Gin isn’t just an aperitif, it’s also a surprisingly good match for food as I’ve already suggested in this post. Last week I discovered yet another way to enjoy it - with peppered smoked mackerel.
I’d already flagged up southern Italian red wines as a good pairing for aubergine (or eggplant) but it was good to be reminded just what a great match nero d'avola can be, especially with aubergine parmigiana
While orange wines are becoming more common I’m still not sure most people know when and with what to drink them so here’s a pairing that worked really well from a dinner I hosted for Bar Buvette, one of my favourite Bristol haunts, last week.
If you’re looking for a match for a serious white burgundy you couldn’t do better than this elaborate pike and crayfish pie or tourte de brochet, bisque écrevisse as they billed it at the Château de Montreuil last week.
So maybe Austria’s signature grape grüner veltliner is the perfect pairing for tricky-to-match artichokes?
It seems invidious to pick out just one wine pairing from my visit to the Okanagan valley last week (of which more in due course) so I’m going for the first drink I had on my arrival: chrysanthemum tea at a brilliant Chinese restaurant called Chef Tony in Richmond, the town just next door to Vancouver.
I imagine you all know how well sake works with sashimi but it came as quite a surprise to me - wagyu aside - how well it could handle red meat and spice
Most of the time, as you’ll have noticed, I feature the more offbeat wine pairings I’ve come across in my match of the week slot. This week I’ve been reminded of the virtue of some that seldom go wrong.
I’m always on the lookout for interesting matches with alcohol-free drinks and this just inched it over a really good cider pairing at the Hang Fire Southern Kitchen yesterday.
Sushi is possibly not the first kind of food you’d think of pairing with wine but turns out it’s surprisingly good with sherry.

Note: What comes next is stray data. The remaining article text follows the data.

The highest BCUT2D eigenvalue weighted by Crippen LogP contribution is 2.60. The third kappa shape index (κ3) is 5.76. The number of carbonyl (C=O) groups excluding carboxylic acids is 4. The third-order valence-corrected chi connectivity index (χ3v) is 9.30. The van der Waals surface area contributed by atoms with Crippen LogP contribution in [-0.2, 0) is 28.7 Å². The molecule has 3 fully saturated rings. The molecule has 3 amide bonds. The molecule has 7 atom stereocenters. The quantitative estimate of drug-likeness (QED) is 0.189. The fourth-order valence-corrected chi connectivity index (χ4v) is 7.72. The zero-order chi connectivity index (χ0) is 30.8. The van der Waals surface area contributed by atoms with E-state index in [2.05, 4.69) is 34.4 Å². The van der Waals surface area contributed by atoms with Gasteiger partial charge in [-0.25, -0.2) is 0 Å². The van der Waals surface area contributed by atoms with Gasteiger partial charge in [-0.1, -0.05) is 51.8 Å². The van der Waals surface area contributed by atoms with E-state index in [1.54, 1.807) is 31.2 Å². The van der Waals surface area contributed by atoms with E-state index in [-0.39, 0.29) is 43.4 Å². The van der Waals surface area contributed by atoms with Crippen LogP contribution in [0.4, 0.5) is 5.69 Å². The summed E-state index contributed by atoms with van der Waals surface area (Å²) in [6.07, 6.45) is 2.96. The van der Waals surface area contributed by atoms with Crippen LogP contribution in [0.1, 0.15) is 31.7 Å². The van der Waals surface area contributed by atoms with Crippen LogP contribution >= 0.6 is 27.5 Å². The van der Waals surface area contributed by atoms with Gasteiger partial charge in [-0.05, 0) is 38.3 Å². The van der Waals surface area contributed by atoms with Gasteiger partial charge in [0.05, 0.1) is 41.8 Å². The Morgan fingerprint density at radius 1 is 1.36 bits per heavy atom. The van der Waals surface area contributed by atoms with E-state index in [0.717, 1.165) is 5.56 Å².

The idea of partnering asparagus with wine is contentious enough but red wine? Surely that won’t work?
As it was my first Easter in Greece - which was celebrated a month later than that of the western Christian church this year - what could I focus on but what to drink with a Greek Easter lunch?
Thai food is particularly difficult to match with wine. Not only do you have the heat to contend with but the tricky sweet-sour flavours and - as with many Asian cuisines - several dishes on the go at a time.
I’d have been hard pushed to explain exactly what sukiyaki was before I had it this week at Jason Atherton’s swish new restaurant Sosharu in Clerkenwell.
As I’ve been down in the Languedoc for the past week most of my food and wine combinations have been classic. Picpoul and oysters (always great), a rich grenache/syrah/mourvedre blend called Cascaillou* with a beef daube (spot on) and my wine of the week, Mas des Chimères Oeillade (a cinsault) with grilled lamb and herbs.
This, I think, was the standout pairing from our Honey & Co wine club on Sunday and a great illustration of the difference a dish can make to the way a wine tastes.
It’s always good to come across a soft drink that pairs as well with food as an alcoholic one and the Mexicans have a particularly refreshing one in agua fresca.
If you’re an albarino fan I’m sure you know it pairs brilliantly with seafood but here’s a twist to take the experience to another level.